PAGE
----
• http://www.mybleedingfingertips.blogspot.com/ Myles Brown

    SLAM: How do you feel you will be remembered by NBA fans?

    [Marv]Smith blocked! Smith blocked! Smith…blocked again! And the Chicago Bulls…[Marv]

  • Static

    Great read, no too often we get to hear about the guys that do good as players and even after they retire since the media loves the stupid sh*t people do…hopefully this kind of stuff rubs off on the players he helps in the association

  • Ken

    What is the record for most points for a PF?

  • KA

    I think dice scored a 50 one time. so you know, it happens. meanwhile a scrub guard like tony delk can score 50 and keeps it real driving a toyota sans cd player. country ghetto!

  • Ace

    1993 Eastern Conference Finals: NBA / Refs favoritism for Jordan at its finest. Smith was fouled like crazy on those layup attempts.

  • http://n/a 007

    People really do think much on the bad side. Whether it sells or not. tsk tsk.
    I wanna be bad. F**k d elections.

  • Mike

    Matt, more and more you are becoming the Bert Sugar of Knicks basketball.

  • http://nyer.sosblog.com/ Be A Real Fan

    I used to work as a bouncer at a club and watched Charles Smith get teased in the lobby while he was busy trying to score comp passes. NY hates this dude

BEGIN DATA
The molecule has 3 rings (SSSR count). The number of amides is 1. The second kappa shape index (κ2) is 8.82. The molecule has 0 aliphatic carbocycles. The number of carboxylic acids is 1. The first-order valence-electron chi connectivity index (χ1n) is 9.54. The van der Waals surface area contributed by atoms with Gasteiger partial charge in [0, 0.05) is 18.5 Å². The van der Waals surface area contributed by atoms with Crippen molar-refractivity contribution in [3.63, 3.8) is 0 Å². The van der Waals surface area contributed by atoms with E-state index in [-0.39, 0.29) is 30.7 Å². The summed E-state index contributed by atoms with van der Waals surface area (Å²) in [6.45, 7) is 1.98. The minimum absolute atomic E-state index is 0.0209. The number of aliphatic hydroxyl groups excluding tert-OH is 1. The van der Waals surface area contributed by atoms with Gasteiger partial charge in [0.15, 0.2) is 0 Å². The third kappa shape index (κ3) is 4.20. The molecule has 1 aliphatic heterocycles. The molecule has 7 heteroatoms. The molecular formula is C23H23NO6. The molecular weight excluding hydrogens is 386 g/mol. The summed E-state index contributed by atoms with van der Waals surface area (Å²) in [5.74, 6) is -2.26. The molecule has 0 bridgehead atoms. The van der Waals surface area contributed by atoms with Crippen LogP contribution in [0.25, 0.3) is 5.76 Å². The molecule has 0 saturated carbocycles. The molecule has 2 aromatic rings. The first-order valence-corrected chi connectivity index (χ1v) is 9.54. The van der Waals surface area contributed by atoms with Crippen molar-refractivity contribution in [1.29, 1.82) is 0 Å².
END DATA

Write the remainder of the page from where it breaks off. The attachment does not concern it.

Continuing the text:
• Lz – Cphfinest3

    Even though he was somewhat of a soft player, I always kind of liked Smith. Don’t really know why – since he wasn’t that special at all. Anyways gooooood work by Charles and the writer. And like somebody already said – please do something on Mase. His “Bite the Lemon” haircut is easily the best NBA haircut ever.

  • http://www.ravingblacklunatic.blogspot.com Allenp

    Nice interview.
    But I can’t believe y’all didn’t ask about those block layups. That’s damn near mandatory.

  • bendreizehn

    Nice…and now Mase & Oak!!!

  • Teddy-the-Bear

    @ Be A Real Fan: More like he hates You. Not New York.

  • The Ghost of Wilt Chamberlain

    I get goosebumps when I hear “Smith, blocked! Blocked again! Smith again, blocked! Smith has it taken away!” That is how he will always be remembered. On the recieving end of one of the greatest defensive plays of all time.

  • Todd Spehr

    It’s worth noting that Smith’s 52-pointer came against the Westhead Nuggets – all scoring records that came in games where Westhead were involve NEED an asterisk!

  • http://www.shawn-kemps-offspring.blogspot.com Eboy

    Matty, if you’re taking interview requests from the 90′s Knicks era, I’d love Mase too, but Derek Harper would be another gem if you can line that up……dude is still in South FLA all the time, I’m sure.

  • chintao